and we could concentrate solely on traditional foreign policy threats like iran and syria and the instability of the korean peninsula. of course those threats remain large but this shows we are still a country in terrorist cross hairs both from abroad and from within. >> it sounds like you think this will reshape our focus as well. >> i think it will, no question about that. but at the same time we've got to make sure that we don't single out one particular community for attack and os t tracism. >> it's very common for them to sfwring we don't care at all to we exaggerate the threat. this is a common pendulum swing. it's also a mistake. and what we've also seen, just in the last week, is most of the coverage and most of the discussion by elites on both side of the aisle has been far more measured than what you just read by representative king. >> but it was measured because we were still a country in crisis. now that it seems that the crisis, perhaps, has subsided, now the nuts will come out. >> that's true, and this is where the media plays an even bigger role. in the mon
. and really at the heart of it is the fact that one of obama's enduring legacies when it comes to foreign policy, he has solidified assassination as an essential component of policy. >> they can do it in the shadows, as you pointed out. in the book, i would say there hasn't been a lot of public resistance aside from people like you and others in the press. how have they done this without facing much resistance? publicly or inside the government from people who should be stepping up and saying, wait a minute, we can't kill u.s. citizens without due process? >> right, i think there's no question that if john mccain had won the election in 2008 or mitt romney had won it in 2012 that liberals would be screaming about this stuff and saying, you know, that -- there would be this thing, war crimes, we should do impeachment and the reality is that i think a lot of people -- and i think this is sincere. a lot of people so fed up with the iraq war, perceived as the sort of crimes of the bush administration they wanted it to end and the obama administration has sold people a bill of goods. the idea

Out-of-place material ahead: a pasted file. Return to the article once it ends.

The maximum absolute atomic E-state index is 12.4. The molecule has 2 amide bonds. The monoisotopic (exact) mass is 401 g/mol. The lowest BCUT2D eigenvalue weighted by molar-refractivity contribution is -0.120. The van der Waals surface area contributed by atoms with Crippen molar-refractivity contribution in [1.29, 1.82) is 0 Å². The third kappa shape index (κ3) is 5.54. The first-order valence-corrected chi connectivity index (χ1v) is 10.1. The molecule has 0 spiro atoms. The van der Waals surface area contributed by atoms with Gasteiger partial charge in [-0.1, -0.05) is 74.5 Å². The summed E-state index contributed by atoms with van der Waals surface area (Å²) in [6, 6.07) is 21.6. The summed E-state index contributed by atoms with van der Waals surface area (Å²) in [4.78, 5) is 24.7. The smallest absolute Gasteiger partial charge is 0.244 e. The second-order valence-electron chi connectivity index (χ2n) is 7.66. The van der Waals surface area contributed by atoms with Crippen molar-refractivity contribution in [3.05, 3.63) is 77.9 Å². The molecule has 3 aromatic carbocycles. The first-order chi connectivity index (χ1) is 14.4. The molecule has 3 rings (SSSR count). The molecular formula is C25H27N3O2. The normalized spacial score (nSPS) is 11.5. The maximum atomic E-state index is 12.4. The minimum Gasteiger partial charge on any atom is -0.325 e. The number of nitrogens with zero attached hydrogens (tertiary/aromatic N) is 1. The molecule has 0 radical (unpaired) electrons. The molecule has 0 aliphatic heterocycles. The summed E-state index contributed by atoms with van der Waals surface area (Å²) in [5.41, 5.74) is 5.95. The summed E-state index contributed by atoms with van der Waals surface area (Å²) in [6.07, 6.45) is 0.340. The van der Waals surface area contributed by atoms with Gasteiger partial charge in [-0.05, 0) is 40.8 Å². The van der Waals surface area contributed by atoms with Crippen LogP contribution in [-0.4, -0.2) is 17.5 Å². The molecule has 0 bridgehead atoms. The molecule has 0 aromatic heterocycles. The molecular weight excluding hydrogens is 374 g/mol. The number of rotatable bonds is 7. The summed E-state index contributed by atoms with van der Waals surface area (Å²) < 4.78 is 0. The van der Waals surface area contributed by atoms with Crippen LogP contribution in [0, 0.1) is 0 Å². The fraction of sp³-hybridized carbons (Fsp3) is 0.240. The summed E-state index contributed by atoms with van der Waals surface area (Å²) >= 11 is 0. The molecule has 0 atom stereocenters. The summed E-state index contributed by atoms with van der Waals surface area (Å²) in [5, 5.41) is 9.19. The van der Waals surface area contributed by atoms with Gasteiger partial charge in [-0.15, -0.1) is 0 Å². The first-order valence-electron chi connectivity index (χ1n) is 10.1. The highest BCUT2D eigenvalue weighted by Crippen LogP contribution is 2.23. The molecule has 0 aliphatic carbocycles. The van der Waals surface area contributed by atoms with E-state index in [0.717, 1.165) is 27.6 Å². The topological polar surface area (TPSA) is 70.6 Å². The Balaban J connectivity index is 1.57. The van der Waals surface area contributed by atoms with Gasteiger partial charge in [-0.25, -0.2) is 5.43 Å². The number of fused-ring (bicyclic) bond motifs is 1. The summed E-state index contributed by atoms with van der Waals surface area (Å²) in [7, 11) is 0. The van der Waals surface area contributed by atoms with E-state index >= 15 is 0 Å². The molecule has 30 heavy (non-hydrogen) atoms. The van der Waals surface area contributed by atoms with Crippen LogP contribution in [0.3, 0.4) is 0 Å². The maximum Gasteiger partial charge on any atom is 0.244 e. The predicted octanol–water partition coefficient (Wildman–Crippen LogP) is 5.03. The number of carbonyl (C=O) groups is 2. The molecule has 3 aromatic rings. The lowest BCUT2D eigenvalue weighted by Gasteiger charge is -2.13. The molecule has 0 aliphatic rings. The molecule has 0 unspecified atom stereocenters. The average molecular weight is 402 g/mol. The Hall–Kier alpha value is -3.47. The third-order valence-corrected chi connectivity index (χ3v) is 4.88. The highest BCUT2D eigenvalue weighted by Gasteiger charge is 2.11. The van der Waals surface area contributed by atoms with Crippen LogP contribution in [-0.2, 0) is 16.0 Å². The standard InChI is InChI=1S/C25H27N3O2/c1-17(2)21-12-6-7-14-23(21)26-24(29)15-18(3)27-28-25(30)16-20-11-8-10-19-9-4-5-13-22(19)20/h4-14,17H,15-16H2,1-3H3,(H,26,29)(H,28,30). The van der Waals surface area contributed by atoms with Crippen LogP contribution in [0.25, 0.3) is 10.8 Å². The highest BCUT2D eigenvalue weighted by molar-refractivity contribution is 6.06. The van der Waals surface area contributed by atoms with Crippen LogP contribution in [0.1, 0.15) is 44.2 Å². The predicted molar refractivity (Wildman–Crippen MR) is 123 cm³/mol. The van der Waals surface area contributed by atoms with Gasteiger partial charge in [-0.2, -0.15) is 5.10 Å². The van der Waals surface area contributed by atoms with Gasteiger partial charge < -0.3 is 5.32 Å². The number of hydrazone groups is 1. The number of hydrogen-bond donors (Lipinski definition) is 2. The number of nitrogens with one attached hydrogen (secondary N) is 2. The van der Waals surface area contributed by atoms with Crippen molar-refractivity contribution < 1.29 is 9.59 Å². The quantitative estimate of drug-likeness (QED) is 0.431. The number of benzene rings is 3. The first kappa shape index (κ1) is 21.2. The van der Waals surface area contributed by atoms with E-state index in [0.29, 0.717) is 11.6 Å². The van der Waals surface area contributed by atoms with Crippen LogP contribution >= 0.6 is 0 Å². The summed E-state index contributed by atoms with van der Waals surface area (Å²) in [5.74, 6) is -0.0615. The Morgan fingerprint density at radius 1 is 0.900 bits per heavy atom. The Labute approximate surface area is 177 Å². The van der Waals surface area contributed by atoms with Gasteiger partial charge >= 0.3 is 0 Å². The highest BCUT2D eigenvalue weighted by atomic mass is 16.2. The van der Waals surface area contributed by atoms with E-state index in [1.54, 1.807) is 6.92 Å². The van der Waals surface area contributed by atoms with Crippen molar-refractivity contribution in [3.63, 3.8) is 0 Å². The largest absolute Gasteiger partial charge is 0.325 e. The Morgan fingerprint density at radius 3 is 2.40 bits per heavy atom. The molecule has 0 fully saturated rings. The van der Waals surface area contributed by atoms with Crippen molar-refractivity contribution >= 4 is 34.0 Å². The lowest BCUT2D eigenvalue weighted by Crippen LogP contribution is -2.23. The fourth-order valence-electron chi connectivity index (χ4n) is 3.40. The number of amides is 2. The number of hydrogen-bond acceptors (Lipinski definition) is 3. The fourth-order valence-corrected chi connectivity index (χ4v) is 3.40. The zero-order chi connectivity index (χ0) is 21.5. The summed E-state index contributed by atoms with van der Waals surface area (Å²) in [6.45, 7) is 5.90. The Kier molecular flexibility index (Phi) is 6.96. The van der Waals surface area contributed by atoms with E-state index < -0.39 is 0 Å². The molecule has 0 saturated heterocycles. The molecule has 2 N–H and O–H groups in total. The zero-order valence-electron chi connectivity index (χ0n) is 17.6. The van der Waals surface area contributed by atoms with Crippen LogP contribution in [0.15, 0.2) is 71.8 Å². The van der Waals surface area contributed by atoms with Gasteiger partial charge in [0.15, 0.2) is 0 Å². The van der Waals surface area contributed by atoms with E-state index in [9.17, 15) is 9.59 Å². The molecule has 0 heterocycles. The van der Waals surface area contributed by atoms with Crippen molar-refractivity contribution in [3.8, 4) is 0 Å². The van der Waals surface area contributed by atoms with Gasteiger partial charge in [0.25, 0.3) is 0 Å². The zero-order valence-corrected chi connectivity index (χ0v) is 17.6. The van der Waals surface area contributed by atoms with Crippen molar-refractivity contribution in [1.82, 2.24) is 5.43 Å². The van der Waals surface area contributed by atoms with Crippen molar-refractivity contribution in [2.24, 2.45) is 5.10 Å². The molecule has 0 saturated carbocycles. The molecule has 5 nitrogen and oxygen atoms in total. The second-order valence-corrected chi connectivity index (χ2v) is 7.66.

partner for me in foreign policy but a good friend. >> do you miss her around here? >> i do. she's earned her rest and i know that whatever she does, she's going to be able to continue to be a leader and incredibly positive force for the causes i care about and that she cares about, all around the world. >> the president not able to endorse the vice president. >> who is walking down the hall as you talk to him. >>> let's go to a florida neighborhood that has seen a remarkable turnaround thanks in part to the efforts of one generous man. here's nbc's gabe gutierrez. >> reporter: in the theme park capital of the world, hospitality means big business. >> thank you so much. appreciate it. >> reporter: but to harris rosen, it means much more. >> thank you. >> hospitality really is appreciating a fellow human being. >> reporter: he grew up in the slums of new york, a family of immigrants. now he runs seven hotels in orlando, his self-made success would be remarkable on its own but that's not what he's most proud of. >> came to the realization that i really had to now say thank you. >> reporter:
in our country and our international security policies must be changed to reflect that, to train foreign terrorists who hate america, are at war with innocent americans and its institutions and that's why i say it's really time for a tougher and stronger new policies in order to protect america in its people. yes, immigration will be a part of our great country, and it also has to be controlled. >> do you think it ultimately has to change the fabric and culture of boston? >> there are some people that want to keep it the way it is. i want to make sure that public safetiet and security of innocent people is protected. that to me is the most fundamental issue and, yes, we'll protect our sacred liberties and freedoms, let's make sure we also protect innocent people from terrorist activities. >> ray flinn served as mayor of boston from 1994 to 1993 and thank you for joining us. >> we'll slip in a quick break. the latest situation on what's happening in boston and watertown. residents under lockdown. there's a shot of them earlier, but something is happening in watertown. we'll let you know i
who the individual is, if they are a foreign national -- >> or a group of individuals. >> -- or a group of individuals, it's the way which that person then initially directly connects to our policy. >> do you think that's right with respect to law enforcement, do you think the division between the timothy mcveigh's of the world and muhammads of the world? >> i think that it doesn't really. i mean, i believe -- this is from my experience, you cannot and should not get tunnel vision looking for a specific, you know, because somebody has a particular faith, they pray five times a day, therefore, it's an international terrorism versus a timothy mcveigh type. we have seen so many cases where you have -- >> let me just say, it could be a left wing terrorist, we literally know nothing. someone who is mad at his or her ex-spouse who happened to be working the medic tent. >> what you need to focus on is the activity, the race, religion, you know, all of that really is irrelevant when it comes to you have to be able to prove the activity isn't furtherance of terror. >> this is w
Search Results 0 to 10 of about 11 (some duplicates have been removed)